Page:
A. Victoria Mixon, Editor
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Writer's Digest presents an excerpt from my webinar for them, 'Three Secrets of the Greats: Structure Your Story for Ultimate Reader Addiction.'

Joanna Penn of The Creative Penn, one of the Top 10 Blogs for Writers, interviews me about storytelling, writing, independent editing, and the difference between literary fiction and genre, with an impromptu exercise on her own Work-in-Progress.

Editing client Stu Wakefield, author of the Kindle #1 Best Seller Body of Water, talks about our work together on Memory of Water, the second novel of his Water trilogy.
  • By Victoria Mixon

    Fanfiction. Yes, more about I write it. Harry Potter fanfiction, search to be exact. I find it a great way to practice. I’ve heard so many arguments about copyright infringement, but honestly, I myself would be flattered. As long as others don’t sell my characters off as their own, I can see nothing wrong with it. It’s free publicity and probably brings in money for the writer. Even more than that, I love the idea that my work would be the inspiration that starts a whole new group on the path to become writers, that it could change them, that it could make them think so much and see so much in it. Isn’t that what we look for, after all?

    So, my question to you is: what do you think about the controversy? I’m simply a eighteen-year-old girl about to graduate high school, yet you’re a published author with a successful writing blog. What are your thoughts, being on the other end?—Isabella

    Congratulations, Isabella, on beginning your writing career young! It sounds as though you’re committed to your craft and very thoughtful about the current writing industry.

    Copyright infringement is an entirely legal issue. Some things an author can legally copyright, and if they choose to do so then other writers break the law when they violate that copyright. This can lead to lawsuits, which the author holding the copyright will win.

    Other things an author cannot legally copyright. These things must be trademarked if the author does not want to share them.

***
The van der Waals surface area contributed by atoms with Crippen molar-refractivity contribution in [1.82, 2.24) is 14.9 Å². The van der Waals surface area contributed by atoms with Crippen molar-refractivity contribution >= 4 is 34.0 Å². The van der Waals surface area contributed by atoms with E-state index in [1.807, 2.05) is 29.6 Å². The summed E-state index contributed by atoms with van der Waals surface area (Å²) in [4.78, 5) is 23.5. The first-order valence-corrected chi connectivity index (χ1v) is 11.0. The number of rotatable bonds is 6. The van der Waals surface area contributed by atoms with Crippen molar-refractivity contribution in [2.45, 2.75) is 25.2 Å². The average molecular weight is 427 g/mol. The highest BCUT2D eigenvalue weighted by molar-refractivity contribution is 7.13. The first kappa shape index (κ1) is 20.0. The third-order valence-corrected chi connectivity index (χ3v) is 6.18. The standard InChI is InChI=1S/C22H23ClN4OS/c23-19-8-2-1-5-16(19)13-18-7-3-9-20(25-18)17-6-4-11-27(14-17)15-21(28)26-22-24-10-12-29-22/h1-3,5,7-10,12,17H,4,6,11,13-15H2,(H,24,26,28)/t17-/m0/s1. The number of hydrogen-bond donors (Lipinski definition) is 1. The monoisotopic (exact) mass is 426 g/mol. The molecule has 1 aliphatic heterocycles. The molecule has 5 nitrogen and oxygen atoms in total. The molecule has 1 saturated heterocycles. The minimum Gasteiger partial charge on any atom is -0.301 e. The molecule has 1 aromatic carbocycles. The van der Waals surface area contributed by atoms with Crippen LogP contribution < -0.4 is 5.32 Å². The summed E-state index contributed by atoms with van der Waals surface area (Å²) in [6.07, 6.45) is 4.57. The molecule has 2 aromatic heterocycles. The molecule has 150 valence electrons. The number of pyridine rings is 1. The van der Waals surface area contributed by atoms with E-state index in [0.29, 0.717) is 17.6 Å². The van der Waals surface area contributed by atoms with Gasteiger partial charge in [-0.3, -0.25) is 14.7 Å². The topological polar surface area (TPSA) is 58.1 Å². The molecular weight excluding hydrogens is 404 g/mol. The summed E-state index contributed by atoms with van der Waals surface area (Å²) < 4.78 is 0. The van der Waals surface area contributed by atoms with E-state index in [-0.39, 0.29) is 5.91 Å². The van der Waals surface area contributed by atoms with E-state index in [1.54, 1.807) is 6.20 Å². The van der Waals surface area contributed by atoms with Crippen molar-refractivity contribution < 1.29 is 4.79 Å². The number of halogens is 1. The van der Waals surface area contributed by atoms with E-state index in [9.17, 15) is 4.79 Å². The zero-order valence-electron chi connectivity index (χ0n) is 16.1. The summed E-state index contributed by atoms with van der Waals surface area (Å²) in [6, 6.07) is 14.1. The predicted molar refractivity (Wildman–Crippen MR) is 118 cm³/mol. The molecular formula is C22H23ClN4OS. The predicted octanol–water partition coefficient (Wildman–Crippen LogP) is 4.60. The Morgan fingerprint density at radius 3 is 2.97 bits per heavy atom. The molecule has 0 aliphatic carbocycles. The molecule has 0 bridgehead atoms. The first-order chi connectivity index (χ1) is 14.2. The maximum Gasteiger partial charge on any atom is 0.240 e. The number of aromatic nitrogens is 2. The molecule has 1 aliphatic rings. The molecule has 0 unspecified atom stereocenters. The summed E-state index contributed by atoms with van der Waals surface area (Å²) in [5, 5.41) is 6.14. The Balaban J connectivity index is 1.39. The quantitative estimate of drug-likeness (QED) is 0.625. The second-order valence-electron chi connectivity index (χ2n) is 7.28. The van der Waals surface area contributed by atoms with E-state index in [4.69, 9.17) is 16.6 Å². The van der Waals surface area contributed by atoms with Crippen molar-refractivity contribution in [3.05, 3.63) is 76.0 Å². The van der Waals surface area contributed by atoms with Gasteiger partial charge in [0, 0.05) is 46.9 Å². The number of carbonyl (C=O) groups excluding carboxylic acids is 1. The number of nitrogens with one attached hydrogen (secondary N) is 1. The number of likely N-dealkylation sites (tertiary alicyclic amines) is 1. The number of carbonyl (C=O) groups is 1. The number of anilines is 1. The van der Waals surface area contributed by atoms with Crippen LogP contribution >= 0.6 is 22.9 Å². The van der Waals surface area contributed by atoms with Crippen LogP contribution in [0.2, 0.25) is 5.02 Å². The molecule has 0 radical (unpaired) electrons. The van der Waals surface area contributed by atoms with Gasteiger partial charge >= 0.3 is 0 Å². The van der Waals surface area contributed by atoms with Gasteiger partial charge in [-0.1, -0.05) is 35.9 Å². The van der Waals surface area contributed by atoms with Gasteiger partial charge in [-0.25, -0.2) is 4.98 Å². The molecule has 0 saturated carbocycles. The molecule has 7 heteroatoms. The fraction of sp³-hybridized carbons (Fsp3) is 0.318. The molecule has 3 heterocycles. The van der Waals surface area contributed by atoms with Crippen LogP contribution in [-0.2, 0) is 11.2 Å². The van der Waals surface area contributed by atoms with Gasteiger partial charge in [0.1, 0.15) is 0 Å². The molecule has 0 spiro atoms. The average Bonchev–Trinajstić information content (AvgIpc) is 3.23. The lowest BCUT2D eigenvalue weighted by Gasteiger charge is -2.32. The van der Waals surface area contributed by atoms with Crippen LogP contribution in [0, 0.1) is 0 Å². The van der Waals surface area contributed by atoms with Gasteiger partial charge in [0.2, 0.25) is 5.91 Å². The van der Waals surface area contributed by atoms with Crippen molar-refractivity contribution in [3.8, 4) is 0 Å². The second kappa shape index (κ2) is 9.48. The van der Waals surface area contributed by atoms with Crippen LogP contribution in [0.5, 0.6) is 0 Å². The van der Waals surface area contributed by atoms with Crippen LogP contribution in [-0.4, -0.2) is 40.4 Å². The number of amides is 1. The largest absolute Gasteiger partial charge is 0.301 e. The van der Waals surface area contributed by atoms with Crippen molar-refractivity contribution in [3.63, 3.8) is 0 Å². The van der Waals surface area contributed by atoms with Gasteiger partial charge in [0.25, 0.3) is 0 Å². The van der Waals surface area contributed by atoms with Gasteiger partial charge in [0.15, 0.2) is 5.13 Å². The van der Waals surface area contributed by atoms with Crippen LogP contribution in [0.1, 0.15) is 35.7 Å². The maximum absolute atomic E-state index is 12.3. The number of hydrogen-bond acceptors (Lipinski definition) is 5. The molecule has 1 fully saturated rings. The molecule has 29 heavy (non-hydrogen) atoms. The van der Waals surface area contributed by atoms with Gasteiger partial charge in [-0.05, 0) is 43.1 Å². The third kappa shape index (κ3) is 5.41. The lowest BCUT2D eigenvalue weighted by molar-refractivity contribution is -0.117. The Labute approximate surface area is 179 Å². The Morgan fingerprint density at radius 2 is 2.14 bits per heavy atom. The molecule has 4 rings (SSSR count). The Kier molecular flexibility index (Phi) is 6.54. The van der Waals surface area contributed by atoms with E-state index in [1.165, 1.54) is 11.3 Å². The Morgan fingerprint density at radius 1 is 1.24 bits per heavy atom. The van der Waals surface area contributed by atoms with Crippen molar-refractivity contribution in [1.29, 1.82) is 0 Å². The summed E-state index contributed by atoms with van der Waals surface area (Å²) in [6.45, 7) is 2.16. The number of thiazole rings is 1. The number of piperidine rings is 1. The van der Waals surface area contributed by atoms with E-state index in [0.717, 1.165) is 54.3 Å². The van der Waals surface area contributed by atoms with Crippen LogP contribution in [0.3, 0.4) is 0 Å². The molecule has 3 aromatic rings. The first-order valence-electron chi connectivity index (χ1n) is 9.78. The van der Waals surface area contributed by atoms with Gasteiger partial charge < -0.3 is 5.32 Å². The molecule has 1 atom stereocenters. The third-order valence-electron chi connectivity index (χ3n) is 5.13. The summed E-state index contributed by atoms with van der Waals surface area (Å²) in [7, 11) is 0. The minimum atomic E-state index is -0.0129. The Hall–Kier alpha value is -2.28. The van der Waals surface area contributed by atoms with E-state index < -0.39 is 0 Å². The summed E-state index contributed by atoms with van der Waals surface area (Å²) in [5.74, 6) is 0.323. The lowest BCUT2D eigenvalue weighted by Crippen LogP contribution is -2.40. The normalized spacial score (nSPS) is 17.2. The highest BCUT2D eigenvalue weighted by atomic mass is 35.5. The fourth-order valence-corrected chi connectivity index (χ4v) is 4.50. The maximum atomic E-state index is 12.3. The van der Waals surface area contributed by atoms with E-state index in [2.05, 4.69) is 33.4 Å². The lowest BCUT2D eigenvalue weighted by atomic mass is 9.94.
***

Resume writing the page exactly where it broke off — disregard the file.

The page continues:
Copyright is designed to protect an author’s intellectual property: the effort they put into inventing characters, settings, fictional worlds. This effort is very hard work, and writing fiction traditionally pays so little that when an author has worked that hard on their material they often feel quite proprietary about their creative results.

    I can sympathize. My colleague, Roz Morris, has compared copyright infringement to being tied up while your house is burgled.

    However, is the publicity of fanfiction good for the original author? Does it promote that author’s income? Should authors take fanfiction as a compliment rather than a violation?

    This is an individual decision for each author. None of us can make that decision for another.

    Since the rise of the blogosphere and self-publishing, many professional writers have tackled the question of whether copyright contributes to or detracts from an author’s career. These people have created something called Creative Commons, which is a form of copyright that allows re-use of an author’s material so long as the author is credited as the creator.

    So, for instance, if JK Rowling uses Creative Commons as her copyright, you could publish your Harry Potter fanfiction with the written caveat that it is based upon characters and situations created by JK Rowling. Unfortunately, I suspect that Rowling and her publisher do not use Creative Commons, which would preclude you from publishing fanfiction based upon her creations. (I’m afraid Rowling really doesn’t need any of us helping her publicize her work.)

    Many other less-famous authors, though, do use Creative Commons. These are the authors you’ll want to seek out. The self-publishing industry is absolutely chock full of unknown authors who might very well be glad of any publicity they could get.

    The key is respect for the author’s legal right to their own material.

    If I were you, I’d search for self-published fiction copyrighted under Creative Commons and then contact the authors directly. Make friends with them. Compliment them on their terrific material. Show them that you understand the hard work they’ve put into creating their characters and fictional worlds and that you respect their right to own them. Chances are that you’ll very quickly acquire not only fresh material for your fanfiction but—more importantly—a network of writing friends interested in the same genres as you.